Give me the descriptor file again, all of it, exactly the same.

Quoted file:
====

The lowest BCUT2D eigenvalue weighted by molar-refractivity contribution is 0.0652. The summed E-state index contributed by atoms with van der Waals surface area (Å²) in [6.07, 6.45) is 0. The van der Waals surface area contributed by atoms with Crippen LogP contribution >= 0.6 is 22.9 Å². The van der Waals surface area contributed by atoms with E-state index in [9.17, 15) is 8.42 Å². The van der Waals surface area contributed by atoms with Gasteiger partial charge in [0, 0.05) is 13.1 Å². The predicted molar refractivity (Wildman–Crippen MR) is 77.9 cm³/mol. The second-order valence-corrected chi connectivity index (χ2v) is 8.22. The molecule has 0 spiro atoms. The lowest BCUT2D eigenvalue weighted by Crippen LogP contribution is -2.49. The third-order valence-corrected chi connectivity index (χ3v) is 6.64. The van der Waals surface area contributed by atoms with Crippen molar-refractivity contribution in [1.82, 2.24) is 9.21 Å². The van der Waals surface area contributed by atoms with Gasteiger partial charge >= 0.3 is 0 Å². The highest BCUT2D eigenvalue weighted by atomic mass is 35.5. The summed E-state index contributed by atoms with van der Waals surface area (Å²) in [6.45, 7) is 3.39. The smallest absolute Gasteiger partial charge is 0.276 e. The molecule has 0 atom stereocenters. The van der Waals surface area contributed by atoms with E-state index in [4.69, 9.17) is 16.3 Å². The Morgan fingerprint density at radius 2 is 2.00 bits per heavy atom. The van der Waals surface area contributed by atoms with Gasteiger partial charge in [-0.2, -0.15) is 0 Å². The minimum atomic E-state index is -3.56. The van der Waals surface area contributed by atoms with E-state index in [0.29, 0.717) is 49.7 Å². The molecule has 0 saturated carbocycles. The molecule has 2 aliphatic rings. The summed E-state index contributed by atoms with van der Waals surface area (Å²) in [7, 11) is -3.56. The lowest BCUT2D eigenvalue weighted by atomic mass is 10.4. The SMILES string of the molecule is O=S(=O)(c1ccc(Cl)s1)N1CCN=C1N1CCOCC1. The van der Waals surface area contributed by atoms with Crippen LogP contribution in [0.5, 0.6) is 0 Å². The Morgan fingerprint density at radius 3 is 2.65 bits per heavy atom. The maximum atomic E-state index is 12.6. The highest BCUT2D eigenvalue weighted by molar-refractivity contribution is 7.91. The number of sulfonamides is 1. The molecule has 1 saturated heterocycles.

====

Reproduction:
The lowest BCUT2D eigenvalue weighted by molar-refractivity contribution is 0.0652. The summed E-state index contributed by atoms with van der Waals surface area (Å²) in [6.07, 6.45) is 0. The van der Waals surface area contributed by atoms with Crippen LogP contribution >= 0.6 is 22.9 Å². The van der Waals surface area contributed by atoms with E-state index in [9.17, 15) is 8.42 Å². The van der Waals surface area contributed by atoms with Gasteiger partial charge in [0, 0.05) is 13.1 Å². The predicted molar refractivity (Wildman–Crippen MR) is 77.9 cm³/mol. The second-order valence-corrected chi connectivity index (χ2v) is 8.22. The molecule has 0 spiro atoms. The lowest BCUT2D eigenvalue weighted by Crippen LogP contribution is -2.49. The third-order valence-corrected chi connectivity index (χ3v) is 6.64. The van der Waals surface area contributed by atoms with Crippen molar-refractivity contribution in [1.82, 2.24) is 9.21 Å². The van der Waals surface area contributed by atoms with Gasteiger partial charge >= 0.3 is 0 Å². The highest BCUT2D eigenvalue weighted by atomic mass is 35.5. The summed E-state index contributed by atoms with van der Waals surface area (Å²) in [6.45, 7) is 3.39. The smallest absolute Gasteiger partial charge is 0.276 e. The molecule has 0 atom stereocenters. The van der Waals surface area contributed by atoms with E-state index in [4.69, 9.17) is 16.3 Å². The Morgan fingerprint density at radius 2 is 2.00 bits per heavy atom. The van der Waals surface area contributed by atoms with Gasteiger partial charge in [-0.2, -0.15) is 0 Å². The minimum atomic E-state index is -3.56. The van der Waals surface area contributed by atoms with E-state index in [0.29, 0.717) is 49.7 Å². The molecule has 0 saturated carbocycles. The molecule has 2 aliphatic rings. The summed E-state index contributed by atoms with van der Waals surface area (Å²) in [7, 11) is -3.56. The lowest BCUT2D eigenvalue weighted by atomic mass is 10.4. The SMILES string of the molecule is O=S(=O)(c1ccc(Cl)s1)N1CCN=C1N1CCOCC1. The van der Waals surface area contributed by atoms with Crippen LogP contribution in [0.5, 0.6) is 0 Å². The Morgan fingerprint density at radius 3 is 2.65 bits per heavy atom. The maximum atomic E-state index is 12.6. The highest BCUT2D eigenvalue weighted by molar-refractivity contribution is 7.91. The number of sulfonamides is 1. The molecule has 1 saturated heterocycles.